By saying that ''China must solve its own problems'' Nye emphasizes the viability of the ''Chinese dream''. Beijing can demonstrate its economic and cultural prowess around the world and while doing so, it must uphold economic factors underpinned by cultural traditions. This is where American and Chinese ''soft power'' has to be differentiated. From the ancient days, the ''Yin and Yang'' philosophy has played a central role in the Chinese culture. If ''Yin'' is a start of something soft, ''Yang'' is conversely hard and gross. Nye uses his own terms to describe the philosophy - a need to balance ''soft'' and ''hard'' power. Tradition of the Chinese culture offers vast opportunities to that end but that by no means denotes a clash of the American and Chinese ''soft power'' philosophy.

What about the principle of justice?

Joseph Nye thinks that it would be more accurate to speak of the synthesis of those powers as they may complement each other. The idea may be underpinned by the current state of relations. Apparently, Nye believes in the prospect of China becoming a strategic partner of the U.S. in cultural, political-ideological and economic fields.

Interestingly, there are many in China itself whose opinions slightly intersect with the ideas of the American analyst but still are largely opposite to Nye’s view in terms of East-West cultural comparison. They believe the Chinese ''soft power'' potential exceeds that of the West and attribute it to the peculiarities of the very Oriental culture (see Чжань Дэсюн. Запад и ''мягкая сила'' китайской культуры (Zhan Dexiong. The West and ''Soft Power'' of Chinese Culture) / '''', 25 March 2010). The Chinese author believes that the Western culture has gone into recession. It was the great Einstein who once said: ''The release of atom power has changed everything except our way of thinking…'' Renowned scientist thus underscored that the West failed to grasp the idea of wise usage of science. In 1948, the American general Omar Bradley said: ''We have men of science, too few men of God... Our world is the one of nuclear giants and ethical infants'' (see previous article).

Evidently, possessing vast power is not a problem for America. Its challenge is to preserve wisdom and moral-ethical values and uphold them in life. This is the very source that the Western culture’s problems originate from. Such an approach is conditioned with an absolute individualism in the Western culture. The quote ''the greed is good'' by a leading character in one American movie of the late XX century defines it all. The personal success was the key criteria, which led to marginalization of social factors and readiness of the people to do their utmost for the sake of personal interests.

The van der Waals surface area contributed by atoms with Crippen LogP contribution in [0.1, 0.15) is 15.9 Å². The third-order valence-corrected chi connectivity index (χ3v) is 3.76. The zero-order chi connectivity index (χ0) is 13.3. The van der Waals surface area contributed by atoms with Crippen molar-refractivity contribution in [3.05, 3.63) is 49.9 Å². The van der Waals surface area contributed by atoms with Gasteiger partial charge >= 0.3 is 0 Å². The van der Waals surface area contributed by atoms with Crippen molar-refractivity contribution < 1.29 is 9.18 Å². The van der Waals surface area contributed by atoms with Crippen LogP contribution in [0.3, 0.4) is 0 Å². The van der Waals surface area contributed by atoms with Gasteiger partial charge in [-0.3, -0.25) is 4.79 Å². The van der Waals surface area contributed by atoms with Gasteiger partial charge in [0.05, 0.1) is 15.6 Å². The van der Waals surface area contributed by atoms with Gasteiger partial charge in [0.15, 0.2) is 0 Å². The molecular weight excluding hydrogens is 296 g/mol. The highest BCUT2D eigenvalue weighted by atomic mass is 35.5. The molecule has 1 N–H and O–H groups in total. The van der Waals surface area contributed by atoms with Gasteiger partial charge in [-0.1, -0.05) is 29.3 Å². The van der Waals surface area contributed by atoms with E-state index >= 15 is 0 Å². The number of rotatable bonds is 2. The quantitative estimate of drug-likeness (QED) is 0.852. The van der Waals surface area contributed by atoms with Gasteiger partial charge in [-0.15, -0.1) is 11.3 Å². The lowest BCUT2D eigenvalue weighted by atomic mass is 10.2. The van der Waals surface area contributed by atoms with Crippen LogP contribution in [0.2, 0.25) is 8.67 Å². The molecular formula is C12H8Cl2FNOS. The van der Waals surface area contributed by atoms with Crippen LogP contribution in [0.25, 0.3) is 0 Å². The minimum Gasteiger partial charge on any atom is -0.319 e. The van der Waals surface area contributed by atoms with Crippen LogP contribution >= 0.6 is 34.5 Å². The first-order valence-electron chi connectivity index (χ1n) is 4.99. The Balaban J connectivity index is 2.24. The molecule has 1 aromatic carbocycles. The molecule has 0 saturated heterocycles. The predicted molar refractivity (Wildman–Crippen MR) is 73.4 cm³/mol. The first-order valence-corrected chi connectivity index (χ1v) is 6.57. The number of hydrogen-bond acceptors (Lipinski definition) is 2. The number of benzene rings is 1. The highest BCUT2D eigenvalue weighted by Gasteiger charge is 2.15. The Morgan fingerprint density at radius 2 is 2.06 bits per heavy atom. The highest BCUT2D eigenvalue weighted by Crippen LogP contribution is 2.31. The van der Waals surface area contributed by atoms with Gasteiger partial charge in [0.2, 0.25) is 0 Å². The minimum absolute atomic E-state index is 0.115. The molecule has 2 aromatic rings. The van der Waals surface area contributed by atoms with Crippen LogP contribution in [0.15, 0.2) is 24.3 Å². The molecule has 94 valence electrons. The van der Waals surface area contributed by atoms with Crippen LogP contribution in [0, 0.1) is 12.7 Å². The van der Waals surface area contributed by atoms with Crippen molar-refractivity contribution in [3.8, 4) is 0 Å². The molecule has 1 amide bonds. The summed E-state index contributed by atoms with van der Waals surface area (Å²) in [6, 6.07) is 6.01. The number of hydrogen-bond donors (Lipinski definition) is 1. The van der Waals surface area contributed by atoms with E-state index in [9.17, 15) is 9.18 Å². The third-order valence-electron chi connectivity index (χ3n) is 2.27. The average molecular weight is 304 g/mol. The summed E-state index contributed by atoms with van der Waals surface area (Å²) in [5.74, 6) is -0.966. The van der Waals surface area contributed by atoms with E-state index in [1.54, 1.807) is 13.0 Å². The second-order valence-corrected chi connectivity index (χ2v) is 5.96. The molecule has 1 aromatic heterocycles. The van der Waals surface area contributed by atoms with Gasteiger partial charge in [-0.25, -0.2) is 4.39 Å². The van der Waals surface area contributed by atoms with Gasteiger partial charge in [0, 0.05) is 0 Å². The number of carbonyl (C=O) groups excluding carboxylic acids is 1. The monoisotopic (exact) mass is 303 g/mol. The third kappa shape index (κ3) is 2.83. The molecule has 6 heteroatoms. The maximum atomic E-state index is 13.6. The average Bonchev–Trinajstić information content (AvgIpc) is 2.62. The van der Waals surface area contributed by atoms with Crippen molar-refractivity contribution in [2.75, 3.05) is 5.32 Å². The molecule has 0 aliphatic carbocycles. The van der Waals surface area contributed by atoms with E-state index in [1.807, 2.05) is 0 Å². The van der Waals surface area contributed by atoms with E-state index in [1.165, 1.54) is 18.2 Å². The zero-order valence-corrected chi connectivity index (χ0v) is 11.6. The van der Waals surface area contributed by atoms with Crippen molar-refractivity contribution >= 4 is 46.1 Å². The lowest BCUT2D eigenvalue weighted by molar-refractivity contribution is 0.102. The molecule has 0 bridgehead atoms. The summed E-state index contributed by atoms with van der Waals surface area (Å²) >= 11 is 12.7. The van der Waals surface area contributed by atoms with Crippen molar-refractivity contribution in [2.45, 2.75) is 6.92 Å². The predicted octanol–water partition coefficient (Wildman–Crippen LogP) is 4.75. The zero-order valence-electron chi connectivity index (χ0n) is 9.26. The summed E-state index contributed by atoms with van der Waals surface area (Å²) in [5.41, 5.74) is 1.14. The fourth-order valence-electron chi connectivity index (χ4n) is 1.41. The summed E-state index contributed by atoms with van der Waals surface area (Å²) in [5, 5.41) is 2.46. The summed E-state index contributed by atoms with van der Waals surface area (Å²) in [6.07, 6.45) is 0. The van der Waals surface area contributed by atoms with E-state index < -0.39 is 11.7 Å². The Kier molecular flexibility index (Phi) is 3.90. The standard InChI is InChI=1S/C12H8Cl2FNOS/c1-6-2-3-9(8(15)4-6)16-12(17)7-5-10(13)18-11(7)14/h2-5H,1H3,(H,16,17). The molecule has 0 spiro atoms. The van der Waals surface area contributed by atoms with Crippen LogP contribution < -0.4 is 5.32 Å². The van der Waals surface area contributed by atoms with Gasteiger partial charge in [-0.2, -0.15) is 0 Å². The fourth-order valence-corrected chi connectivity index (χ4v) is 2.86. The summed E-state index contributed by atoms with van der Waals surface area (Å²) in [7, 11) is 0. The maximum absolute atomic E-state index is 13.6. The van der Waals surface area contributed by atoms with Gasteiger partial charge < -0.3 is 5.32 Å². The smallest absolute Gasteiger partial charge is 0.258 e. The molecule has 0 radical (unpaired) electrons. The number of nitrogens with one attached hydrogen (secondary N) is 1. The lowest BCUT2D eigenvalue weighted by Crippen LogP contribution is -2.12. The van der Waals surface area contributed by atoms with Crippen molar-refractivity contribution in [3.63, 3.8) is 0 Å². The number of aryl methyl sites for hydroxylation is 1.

It should be reiterated that ideas of Einstein and Bradley were the reaction to the nuclear bombing of two Japanese cities by the U.S. Alas; it had no impact on Washington’s future policy because millions of people went on to lose their lives in Korea, Vietnam, Cambodia, Afghanistan and finally in Iraq.

Dexiong attributes it to weaknesses of the Western culture while highlighting advantages of the Chinese cultural traditions, citing the altruist essence of his culture. In the East, serving the country is the pinnacle of self-perfection. True citizen must uphold family interests above personal and national interests above all. This tradition defines a founding pillar of the Chinese society.

Finally, the Chinese author specifically underscores the need of bolstering mutual relations between the Western and Chinese cultures. Thus, similar to Nye, Dexiong also projects the possibility of not confrontation but cooperation between the U.S. and China. What does it mean in the geopolitical sense?

Apparently, both China and the U.S. are inclined towards finding common language. In any case, societies in both countries demand that. They can agree on the world leadership arrangements too. Proponents of the synthesis of the American and Chinese cultures hint on the ''joint soft power'' option. What would reality be? Only time will tell. There is one notable aspect – both American and Chinese analysts forget about justice. One can’t help but wonder why.